Filing 14

ORDER denying 9 Motion for Summary Judgment; granting 11 Motion for Summary Judgment. Signed by Judge Donetta W. Ambrose on 2/8/18. (cha)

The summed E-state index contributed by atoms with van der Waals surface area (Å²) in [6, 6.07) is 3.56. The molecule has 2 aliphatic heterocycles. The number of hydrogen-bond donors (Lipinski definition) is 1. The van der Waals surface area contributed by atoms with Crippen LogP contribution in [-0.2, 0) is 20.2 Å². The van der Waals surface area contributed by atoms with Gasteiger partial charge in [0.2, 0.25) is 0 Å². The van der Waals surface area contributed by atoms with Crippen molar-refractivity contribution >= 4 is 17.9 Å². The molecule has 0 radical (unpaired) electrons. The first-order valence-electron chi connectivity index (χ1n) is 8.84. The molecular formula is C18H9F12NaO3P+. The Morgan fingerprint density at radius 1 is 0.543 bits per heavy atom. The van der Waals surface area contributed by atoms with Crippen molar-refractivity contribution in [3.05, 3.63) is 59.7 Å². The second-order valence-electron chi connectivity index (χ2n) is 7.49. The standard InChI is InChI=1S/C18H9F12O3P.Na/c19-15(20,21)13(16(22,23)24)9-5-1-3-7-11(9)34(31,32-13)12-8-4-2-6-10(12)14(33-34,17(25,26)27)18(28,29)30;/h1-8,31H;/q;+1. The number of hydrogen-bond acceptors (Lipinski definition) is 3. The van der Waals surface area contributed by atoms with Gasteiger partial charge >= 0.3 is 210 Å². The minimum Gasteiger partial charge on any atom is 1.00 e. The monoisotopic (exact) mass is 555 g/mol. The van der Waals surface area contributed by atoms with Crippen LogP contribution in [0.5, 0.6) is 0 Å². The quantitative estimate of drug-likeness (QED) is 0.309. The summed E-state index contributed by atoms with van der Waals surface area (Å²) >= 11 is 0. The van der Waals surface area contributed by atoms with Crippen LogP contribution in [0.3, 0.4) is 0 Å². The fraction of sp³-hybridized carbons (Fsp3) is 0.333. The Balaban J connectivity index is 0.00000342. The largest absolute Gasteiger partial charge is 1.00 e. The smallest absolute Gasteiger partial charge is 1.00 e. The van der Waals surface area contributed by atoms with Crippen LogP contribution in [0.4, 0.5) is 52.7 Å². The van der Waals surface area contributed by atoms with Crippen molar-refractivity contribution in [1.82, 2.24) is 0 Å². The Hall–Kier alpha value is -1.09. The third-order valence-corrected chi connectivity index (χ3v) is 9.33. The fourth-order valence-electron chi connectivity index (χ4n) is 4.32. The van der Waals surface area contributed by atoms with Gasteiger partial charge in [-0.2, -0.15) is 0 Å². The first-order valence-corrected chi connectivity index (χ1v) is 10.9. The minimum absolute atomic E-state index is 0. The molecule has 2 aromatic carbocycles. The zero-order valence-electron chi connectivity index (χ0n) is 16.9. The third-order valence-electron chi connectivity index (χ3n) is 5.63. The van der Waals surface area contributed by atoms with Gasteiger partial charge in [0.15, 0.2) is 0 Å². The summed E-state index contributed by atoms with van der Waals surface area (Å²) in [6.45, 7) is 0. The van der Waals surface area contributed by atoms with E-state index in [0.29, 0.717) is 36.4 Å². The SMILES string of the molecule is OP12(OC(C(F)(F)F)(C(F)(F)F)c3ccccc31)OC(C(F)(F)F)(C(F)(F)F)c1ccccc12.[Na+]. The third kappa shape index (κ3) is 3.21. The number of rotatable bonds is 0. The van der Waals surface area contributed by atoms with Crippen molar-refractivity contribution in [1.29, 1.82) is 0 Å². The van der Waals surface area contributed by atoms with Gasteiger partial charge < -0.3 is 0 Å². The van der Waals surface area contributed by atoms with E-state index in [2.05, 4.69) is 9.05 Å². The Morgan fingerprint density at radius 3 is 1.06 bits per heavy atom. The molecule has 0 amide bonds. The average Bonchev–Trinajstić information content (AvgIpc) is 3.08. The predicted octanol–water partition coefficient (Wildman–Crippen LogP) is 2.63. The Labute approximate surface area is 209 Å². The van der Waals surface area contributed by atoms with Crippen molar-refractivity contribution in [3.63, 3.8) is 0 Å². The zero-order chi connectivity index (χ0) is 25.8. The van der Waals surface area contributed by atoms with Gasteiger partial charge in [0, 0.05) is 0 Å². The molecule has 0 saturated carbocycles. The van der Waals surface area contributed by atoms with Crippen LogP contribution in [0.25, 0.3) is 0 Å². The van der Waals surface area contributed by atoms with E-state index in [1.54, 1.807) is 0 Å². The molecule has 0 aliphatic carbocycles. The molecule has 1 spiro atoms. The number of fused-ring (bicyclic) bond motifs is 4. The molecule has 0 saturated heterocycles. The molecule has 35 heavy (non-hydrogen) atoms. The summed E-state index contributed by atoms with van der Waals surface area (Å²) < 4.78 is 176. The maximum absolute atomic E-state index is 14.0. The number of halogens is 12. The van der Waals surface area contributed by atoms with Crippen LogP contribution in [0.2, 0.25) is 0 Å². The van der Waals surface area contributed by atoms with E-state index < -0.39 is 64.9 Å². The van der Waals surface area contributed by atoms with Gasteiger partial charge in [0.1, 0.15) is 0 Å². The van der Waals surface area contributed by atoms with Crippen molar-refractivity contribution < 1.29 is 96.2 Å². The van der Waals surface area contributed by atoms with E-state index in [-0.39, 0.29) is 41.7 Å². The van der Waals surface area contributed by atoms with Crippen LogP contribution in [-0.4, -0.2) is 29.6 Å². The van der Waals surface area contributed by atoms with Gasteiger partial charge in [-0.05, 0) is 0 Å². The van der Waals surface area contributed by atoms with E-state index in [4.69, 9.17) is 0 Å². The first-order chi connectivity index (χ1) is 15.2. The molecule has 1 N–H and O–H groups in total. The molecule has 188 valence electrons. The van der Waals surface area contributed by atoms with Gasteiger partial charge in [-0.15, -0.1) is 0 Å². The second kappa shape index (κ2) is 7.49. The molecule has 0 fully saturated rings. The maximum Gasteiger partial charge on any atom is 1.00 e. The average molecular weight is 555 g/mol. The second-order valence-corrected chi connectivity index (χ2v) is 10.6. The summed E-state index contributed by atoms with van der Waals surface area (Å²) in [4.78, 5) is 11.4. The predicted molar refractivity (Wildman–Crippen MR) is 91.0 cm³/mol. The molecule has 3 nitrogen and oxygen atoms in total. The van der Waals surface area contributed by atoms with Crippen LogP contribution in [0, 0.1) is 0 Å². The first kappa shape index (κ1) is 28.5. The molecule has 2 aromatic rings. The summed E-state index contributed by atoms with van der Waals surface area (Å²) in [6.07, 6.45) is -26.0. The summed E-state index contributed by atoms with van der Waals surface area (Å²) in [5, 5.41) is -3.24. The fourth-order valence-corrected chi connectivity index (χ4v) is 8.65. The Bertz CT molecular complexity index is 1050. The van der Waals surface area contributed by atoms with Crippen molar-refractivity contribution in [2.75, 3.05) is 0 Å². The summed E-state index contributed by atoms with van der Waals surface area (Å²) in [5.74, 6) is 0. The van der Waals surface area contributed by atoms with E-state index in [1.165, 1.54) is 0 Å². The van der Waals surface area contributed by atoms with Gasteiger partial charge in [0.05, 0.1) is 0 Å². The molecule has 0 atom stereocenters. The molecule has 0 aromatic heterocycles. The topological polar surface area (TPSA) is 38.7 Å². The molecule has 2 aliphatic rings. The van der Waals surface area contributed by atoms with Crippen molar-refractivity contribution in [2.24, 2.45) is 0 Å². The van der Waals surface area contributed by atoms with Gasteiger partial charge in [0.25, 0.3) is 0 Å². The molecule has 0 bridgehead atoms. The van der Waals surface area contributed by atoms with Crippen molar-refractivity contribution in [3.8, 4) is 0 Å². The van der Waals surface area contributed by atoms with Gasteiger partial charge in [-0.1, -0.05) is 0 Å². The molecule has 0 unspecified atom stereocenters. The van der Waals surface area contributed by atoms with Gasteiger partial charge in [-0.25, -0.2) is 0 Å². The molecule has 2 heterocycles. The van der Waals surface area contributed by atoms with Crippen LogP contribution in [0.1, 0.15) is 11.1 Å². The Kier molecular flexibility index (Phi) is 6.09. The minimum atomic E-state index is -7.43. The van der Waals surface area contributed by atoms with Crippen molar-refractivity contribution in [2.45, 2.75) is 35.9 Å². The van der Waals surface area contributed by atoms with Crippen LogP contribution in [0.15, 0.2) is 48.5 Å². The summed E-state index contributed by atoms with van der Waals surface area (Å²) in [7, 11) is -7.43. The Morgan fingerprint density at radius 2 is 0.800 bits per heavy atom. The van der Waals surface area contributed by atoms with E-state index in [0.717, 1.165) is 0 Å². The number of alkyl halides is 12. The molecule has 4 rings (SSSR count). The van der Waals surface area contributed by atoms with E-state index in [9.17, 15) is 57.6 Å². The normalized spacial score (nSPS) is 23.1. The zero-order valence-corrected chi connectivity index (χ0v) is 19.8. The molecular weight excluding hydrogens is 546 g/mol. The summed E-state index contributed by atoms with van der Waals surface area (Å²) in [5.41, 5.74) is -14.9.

Download PDF